II. Now we turn to our second point, where we shall need even more faith than in the first part of our subject. The

Prophet next says that "God prepared a worm," which teaches us that GOD IS IN OUR BEREAVEMENTS AND LOSSES.

Jonah's great comfort was destroyed by a very little thing. It was only a worm, but that was enough to destroy the gourd.Oh, how soon may our earthly comforts be taken away from us! There is a little fluctuation in the markets and the prosperousmerchant becomes a bankrupt. A little red spot appears in the cheek of your fair child and in a few weeks she is taken awayby decline or consumption. A very little thing may soon destroy all your comforts and make them to be like the withered leavesof Jonah's gourd.

It was also, probably, an unseen thing that worked this havoc. Very likely Jonah did not see that worm. God prepared it, butthe Prophet did not discern it until he saw the destruction it had caused. And, my dear Friends, some little unseen thingmay yet come to you and turn into grief all your present joy.

Besides, it was a very foul thing, a worm, a maggot at the root of this gourd-and through this foul thing it withered anddied. It is sometimes the sharpest bitterness of our grief when we have our joy spoiled by somebody else's sin. The venomouswhisper of a wicked gossip-a foul drop from the black tongue of slander has poisoned the very well-spring of domestic bliss!In Jonah's case, the Lord prepared the worm and although no evil thing can be charged against the good God, yet at the backof man's free will there is the great Truth of Divine Predestination, which, without taking any evil upon itself, yet overruleseven the waywardness of man for the Lord's own Glory. People often think that there is no worm which can eat into their comfort,but God can prepare one, as He did in the case of the Prophet. He as much prepared the worm as He prepared the gourd. He asmuch destroyed the comfort as He first of all gave it to His sorrowing servant.

This worm, which God had prepared, did its work very speedily. The gourd was destroyed in a night. When Jonah fell asleep,there it was over his head, guarding him from the bright beams of the moon. But when he woke in the morning, it hung shriveledand worn out, affording no protection, whatever, from the fierce rays of the sun. Oh, how soon can God take away every atomof comfort that we have! I am never at a wedding but the thought of a funeral crosses my mind. I cannot help it. Neither doI hear the sound of joyous music, but I reflect how soon it will all be over and the trumpet of the great Day of Judgmentwill subdue all hearts with fear. It is well, when you are glad, to rejoice as though you rejoiced not, for then you willlearn, when you are sorrowful, to mourn as though you sorrowed not. Recollecting the vanity and frailty of all things herebelow, have yourself well in hand. Create your circumstances, rather than be the creature of them! Overrule them by faithinstead of bowing before them in terror.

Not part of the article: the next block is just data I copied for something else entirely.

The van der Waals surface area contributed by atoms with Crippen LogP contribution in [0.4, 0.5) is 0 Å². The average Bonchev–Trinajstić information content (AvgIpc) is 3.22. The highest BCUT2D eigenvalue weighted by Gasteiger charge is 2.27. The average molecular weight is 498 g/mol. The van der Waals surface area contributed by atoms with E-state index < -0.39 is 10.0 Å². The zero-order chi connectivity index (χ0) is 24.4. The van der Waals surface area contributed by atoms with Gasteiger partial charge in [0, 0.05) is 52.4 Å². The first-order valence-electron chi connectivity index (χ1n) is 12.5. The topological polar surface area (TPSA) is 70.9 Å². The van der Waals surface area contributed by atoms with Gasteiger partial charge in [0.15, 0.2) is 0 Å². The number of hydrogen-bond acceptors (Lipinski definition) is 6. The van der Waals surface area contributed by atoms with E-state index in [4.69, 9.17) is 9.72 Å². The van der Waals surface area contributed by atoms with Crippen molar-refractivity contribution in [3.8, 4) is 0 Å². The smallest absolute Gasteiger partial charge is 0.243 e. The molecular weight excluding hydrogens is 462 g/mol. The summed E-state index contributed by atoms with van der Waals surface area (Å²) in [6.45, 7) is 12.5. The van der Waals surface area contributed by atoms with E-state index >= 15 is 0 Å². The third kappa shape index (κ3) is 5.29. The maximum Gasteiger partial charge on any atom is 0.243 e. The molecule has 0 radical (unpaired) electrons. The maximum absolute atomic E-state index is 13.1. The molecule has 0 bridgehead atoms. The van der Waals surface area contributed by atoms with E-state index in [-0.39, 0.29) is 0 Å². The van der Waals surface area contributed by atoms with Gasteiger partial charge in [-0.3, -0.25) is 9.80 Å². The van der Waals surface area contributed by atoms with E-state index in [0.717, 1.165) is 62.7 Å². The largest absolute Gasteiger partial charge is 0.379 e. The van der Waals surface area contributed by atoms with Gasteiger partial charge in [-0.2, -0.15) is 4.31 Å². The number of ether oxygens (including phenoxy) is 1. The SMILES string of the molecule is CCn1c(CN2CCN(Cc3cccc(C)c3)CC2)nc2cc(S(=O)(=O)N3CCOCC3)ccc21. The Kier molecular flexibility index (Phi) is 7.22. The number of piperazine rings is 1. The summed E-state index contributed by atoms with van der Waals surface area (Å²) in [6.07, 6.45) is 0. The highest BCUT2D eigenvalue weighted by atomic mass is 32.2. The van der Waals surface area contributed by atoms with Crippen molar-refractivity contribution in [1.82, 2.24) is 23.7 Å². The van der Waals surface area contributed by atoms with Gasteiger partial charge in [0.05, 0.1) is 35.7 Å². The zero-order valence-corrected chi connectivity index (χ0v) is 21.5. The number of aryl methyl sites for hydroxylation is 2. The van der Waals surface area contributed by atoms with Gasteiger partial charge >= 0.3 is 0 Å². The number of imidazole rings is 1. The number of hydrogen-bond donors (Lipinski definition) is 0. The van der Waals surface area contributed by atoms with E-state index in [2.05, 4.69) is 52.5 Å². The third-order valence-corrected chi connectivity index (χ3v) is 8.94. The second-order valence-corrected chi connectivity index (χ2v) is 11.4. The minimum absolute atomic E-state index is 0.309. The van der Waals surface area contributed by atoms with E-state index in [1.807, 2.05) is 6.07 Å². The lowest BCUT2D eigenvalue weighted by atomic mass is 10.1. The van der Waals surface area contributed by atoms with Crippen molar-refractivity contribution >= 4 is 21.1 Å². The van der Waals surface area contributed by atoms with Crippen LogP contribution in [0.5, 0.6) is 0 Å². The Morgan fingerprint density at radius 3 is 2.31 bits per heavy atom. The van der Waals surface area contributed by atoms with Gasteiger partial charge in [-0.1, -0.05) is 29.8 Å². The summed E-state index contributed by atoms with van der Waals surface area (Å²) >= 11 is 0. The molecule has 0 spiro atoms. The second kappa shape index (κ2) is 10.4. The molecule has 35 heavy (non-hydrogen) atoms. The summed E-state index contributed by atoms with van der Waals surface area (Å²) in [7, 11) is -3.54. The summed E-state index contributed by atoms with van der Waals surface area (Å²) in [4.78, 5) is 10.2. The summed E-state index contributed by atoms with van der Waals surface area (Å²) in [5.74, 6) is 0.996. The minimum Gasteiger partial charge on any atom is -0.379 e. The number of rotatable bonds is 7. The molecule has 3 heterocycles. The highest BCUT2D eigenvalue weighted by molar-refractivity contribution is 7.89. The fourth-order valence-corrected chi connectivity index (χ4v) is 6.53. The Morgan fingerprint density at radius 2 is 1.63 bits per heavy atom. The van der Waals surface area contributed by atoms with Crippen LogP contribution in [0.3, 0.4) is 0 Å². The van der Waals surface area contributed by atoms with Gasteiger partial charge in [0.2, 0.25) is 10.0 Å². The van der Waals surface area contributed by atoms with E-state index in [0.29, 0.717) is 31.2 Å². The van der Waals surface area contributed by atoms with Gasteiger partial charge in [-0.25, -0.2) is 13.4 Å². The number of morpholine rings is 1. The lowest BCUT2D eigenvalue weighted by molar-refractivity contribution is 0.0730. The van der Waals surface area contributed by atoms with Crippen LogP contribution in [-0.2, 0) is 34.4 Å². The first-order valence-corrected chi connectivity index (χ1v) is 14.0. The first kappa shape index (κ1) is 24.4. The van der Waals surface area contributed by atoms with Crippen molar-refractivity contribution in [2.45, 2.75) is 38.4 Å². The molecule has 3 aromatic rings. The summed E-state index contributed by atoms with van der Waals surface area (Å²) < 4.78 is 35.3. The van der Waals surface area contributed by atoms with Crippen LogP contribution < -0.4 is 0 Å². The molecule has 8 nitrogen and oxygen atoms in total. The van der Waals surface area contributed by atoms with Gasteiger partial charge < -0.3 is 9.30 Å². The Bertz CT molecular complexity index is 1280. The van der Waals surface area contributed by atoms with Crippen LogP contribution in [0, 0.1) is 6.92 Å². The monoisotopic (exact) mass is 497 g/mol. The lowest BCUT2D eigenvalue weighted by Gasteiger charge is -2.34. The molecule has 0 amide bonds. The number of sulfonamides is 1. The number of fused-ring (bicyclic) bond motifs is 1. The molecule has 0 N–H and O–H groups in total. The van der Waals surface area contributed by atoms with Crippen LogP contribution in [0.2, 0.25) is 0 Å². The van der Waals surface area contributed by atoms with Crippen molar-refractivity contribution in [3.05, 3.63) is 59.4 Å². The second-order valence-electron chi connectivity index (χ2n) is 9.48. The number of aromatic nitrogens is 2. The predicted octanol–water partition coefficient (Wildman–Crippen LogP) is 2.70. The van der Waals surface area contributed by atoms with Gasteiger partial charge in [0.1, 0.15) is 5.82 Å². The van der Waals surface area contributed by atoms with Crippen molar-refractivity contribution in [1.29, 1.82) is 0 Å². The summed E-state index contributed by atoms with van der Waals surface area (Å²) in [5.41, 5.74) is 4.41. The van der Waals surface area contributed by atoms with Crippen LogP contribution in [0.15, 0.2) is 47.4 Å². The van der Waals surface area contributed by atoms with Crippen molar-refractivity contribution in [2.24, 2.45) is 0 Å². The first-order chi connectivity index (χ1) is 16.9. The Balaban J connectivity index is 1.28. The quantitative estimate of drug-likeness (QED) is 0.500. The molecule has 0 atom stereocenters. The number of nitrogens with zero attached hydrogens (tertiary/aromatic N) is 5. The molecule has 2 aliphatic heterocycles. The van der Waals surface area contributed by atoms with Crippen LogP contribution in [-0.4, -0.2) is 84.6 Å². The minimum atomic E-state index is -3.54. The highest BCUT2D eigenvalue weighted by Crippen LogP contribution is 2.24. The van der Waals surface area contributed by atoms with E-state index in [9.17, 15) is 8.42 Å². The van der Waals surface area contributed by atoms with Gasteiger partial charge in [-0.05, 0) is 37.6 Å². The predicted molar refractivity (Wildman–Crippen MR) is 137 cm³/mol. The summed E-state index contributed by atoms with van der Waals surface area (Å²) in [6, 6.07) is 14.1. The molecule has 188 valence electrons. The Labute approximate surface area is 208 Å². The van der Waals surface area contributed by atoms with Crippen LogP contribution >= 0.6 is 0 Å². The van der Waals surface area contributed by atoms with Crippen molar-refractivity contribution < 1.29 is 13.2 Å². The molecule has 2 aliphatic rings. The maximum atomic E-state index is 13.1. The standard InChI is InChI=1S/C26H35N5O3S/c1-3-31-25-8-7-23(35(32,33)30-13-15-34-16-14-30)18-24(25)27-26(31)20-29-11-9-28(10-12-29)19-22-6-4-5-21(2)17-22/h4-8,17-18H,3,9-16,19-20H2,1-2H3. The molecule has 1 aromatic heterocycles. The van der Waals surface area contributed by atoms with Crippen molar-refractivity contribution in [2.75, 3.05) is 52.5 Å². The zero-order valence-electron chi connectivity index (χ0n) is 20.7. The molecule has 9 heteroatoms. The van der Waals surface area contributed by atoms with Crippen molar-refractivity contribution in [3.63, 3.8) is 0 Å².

Further, when God prepared the worm to destroy Jonah's gourd, the result of its work was very sad. It left the poor man withoutthat which had made him exceedingly glad and he was as angry and distressed as before he had been rejoicing! I want you, dearFriends, to pause here to learn this lesson. It is God who sends your trials-do not get into your head the notion that yoursickness or anything else that grieves you is from the devil. He may have a finger in it, but he is, himself, always underthe supremacy of God. When Job is vexed and plagued by Satan, the archenemy cannot touch him anywhere till God gives permission.God always stands at the back of all that happens. Therefore, do not begin kicking at the secondary agent You know that ifyou strike a dog with a stick, he bites at the stick-if he were a sensible dog, he would try to bite you! If you quarrel withanything that happens, your quarrel is virtually with God Himself. It is no use to quarrel with the Lord's agent, for it isGod, after all, who sends you the affliction-and "He does not afflict willingly nor grieve the children of men." Say, as oldEli did, when he heard the evil tidings concerning his household, "It is the Lord: let Him do what seems good to Him." Letit be with you as it was with Aaron when, as he could not speak joyfully, he did not speak at all-"Aaron held his peace."It is sometimes a great thing to not be able to say anything. Silence is golden when it is the silence of a complete submissionto the will of the Lord. God prepares the worm, therefore, be not angry with the poor worm, but just let the gourd go. Itwas God who made it grow and He had a perfect right to take it away when He pleased.